FN Brno Was Second Busiest Czech Covid Treatment Facility In The Last Year

Since the first cases of SARS-CoV-2 infection in the Czech Republic, University Hospital Brno (FN Brno) has treated over 3,000 patients with Covid-19, second only to the University Hospital in Pilsen. Dr. Ondrej Ludka from FN Brno argues that reserve bed capacity in backbone hospitals should be increased for times of crisis. Photo credit: KK / Brno Daily.

Brno, Jul 9 (BD) – In the course of the last two years, hospitals around the world have had to adapt to receiving covid patients following specific safety measures, treating a previously unknown disease, and adjusting the operation of entire hospitals, as well as conducting mass testing and vaccination. FN Brno has also had to oversee the establishment and operation of a backup hospital at the Brno Exhibition Centre (BVV), subsequently transformed into a large-capacity vaccination center. “At present, we vaccinate around 5,000 people a day here,” said the deputy medical director of FN Brno, Dr. Ondrej Ludka.

Since the beginning of the Covid-19 outbreak in the Czech Republic last spring, FN Brno has treated over 3,000 patients, second only to the University Hospital in Pilsen.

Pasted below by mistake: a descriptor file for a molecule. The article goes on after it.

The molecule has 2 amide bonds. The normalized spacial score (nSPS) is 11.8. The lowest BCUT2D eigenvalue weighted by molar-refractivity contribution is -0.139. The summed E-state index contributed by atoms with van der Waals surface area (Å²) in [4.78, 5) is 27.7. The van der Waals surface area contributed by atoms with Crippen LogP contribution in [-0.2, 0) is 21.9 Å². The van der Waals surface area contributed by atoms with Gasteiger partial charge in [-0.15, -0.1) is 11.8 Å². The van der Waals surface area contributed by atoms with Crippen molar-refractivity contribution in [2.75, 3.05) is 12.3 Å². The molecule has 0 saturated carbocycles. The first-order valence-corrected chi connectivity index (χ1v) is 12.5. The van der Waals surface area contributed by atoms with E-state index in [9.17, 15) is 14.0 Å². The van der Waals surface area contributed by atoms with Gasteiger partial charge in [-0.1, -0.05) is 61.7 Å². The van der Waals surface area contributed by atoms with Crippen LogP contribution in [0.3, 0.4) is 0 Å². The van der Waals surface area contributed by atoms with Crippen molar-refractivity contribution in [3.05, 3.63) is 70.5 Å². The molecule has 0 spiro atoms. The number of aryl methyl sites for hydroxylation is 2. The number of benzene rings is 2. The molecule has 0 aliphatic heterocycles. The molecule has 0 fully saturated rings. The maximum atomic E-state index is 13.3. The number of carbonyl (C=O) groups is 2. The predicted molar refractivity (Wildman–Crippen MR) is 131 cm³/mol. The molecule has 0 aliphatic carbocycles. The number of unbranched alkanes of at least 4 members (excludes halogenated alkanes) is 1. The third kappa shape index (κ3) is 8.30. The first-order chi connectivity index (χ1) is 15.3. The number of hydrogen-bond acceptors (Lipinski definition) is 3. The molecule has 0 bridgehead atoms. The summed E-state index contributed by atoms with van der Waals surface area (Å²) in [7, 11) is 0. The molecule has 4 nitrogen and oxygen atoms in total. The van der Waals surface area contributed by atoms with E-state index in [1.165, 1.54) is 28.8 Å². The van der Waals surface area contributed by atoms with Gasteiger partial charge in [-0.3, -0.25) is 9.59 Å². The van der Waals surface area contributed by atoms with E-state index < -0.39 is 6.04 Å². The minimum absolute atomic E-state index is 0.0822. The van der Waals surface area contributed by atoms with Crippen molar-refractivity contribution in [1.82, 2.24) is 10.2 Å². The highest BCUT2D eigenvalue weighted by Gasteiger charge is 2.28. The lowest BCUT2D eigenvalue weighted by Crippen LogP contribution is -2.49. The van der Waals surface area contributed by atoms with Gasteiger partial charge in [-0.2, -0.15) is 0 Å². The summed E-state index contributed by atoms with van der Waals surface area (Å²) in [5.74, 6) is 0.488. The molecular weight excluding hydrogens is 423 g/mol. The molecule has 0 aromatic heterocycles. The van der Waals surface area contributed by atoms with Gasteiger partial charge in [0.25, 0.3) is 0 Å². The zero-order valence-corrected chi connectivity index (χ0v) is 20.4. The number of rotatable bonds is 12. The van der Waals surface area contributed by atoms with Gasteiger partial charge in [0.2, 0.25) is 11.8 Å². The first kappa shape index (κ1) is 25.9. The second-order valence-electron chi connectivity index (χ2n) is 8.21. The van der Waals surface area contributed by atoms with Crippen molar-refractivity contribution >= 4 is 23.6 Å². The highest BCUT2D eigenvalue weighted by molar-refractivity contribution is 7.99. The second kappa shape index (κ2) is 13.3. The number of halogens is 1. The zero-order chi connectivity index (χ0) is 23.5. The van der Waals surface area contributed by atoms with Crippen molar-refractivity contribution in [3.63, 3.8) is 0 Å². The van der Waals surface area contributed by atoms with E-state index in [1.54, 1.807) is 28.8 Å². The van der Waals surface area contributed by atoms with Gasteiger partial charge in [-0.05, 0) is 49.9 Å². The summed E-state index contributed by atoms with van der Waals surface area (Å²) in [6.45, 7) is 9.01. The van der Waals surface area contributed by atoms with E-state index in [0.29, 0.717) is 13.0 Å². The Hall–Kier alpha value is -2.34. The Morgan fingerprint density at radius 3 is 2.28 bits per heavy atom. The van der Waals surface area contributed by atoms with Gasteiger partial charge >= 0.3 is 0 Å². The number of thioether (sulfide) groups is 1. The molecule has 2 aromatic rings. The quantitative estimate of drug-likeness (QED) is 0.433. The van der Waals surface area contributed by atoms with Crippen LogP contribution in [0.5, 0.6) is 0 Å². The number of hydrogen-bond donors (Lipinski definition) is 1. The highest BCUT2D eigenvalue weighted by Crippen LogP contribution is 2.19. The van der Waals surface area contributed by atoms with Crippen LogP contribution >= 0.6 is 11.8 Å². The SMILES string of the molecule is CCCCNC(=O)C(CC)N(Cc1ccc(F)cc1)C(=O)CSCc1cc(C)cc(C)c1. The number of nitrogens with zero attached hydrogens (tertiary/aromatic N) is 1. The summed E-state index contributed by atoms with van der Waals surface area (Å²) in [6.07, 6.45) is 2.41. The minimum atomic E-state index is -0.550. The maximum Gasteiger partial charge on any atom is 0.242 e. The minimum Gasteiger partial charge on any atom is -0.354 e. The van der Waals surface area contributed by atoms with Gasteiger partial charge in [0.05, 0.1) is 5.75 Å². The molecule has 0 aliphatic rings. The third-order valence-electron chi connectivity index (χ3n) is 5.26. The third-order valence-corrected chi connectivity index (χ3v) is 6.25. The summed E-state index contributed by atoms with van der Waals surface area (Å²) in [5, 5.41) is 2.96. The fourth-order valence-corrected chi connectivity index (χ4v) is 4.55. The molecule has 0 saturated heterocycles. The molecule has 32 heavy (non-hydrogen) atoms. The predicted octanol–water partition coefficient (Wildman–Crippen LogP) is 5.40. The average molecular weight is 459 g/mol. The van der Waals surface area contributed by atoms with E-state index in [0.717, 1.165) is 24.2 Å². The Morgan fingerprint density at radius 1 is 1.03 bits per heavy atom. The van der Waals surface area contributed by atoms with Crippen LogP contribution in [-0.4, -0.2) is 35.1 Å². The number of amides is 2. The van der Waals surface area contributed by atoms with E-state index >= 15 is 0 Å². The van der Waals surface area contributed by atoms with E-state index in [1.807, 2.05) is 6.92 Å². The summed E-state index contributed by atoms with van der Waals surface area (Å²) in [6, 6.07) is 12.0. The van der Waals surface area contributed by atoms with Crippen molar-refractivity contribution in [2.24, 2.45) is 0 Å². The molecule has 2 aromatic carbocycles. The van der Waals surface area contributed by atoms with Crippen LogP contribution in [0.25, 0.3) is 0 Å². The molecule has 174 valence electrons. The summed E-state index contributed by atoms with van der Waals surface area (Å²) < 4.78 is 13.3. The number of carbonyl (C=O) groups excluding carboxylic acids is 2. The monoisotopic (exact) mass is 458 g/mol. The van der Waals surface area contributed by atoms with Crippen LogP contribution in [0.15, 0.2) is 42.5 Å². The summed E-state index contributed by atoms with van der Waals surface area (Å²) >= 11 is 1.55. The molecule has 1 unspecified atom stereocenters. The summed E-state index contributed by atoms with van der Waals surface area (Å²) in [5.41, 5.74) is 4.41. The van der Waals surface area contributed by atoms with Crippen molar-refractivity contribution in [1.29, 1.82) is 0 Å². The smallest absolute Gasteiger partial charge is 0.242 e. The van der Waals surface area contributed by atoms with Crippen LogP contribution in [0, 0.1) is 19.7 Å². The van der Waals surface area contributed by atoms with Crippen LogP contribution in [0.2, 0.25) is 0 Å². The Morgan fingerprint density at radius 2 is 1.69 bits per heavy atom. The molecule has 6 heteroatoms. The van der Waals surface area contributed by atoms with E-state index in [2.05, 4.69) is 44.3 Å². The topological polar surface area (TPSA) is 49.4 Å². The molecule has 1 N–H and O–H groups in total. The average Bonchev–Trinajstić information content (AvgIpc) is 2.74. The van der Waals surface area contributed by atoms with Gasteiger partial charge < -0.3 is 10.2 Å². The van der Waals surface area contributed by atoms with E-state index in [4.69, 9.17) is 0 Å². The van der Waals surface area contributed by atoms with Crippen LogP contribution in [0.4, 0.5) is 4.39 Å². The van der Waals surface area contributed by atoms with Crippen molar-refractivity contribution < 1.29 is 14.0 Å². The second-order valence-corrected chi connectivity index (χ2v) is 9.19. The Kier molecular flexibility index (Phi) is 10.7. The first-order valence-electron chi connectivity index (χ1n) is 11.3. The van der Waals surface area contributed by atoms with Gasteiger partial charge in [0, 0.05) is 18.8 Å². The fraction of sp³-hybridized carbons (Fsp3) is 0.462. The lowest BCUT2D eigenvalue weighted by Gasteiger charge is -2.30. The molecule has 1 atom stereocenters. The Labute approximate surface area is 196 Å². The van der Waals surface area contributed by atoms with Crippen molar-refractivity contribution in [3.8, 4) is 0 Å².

For this reason, it was necessary to repurpose a large number of beds and move paramedics to the so-called “Covid” departments. At the same time, a large number of personnel were needed at the testing sites to diagnose positive cases. 

Another burden on the employees of FN Brno came with the construction of a backup hospital at the Brno Exhibition Centre. “Fortunately, we didn’t need a backup hospital, but we had to keep it in reserve in case it was needed,” said Ludka. “After it was found that it would not be used, we adapted it for vaccination at the beginning of the year to provide a large-capacity vaccination center, which gradually reached the highest numbers of vaccinations in the country.”

According to Ludka, the coronavirus epidemic revealed the absence of a clearly defined backbone network of hospitals in the Czech Republic, which should have a number of free beds in case of equivalent emergencies or disasters.

“It is necessary to realise that these beds cost something, but if they are unoccupied and are prepared just for the case of patients in such a difficult time, they can’t be financed only from the resources of health insurance companies, but require some extra subsidy programs. We should have half the number of beds in backbone hospitals as those that are in full use, so that we can handle just these kinds of situations,” said Ludka.

During June, the epidemiological situation finally stabilised, and for a few days the number of patients hospitalized with coronavirus was around zero. Full normal operation of the hospital can therefore now start again.

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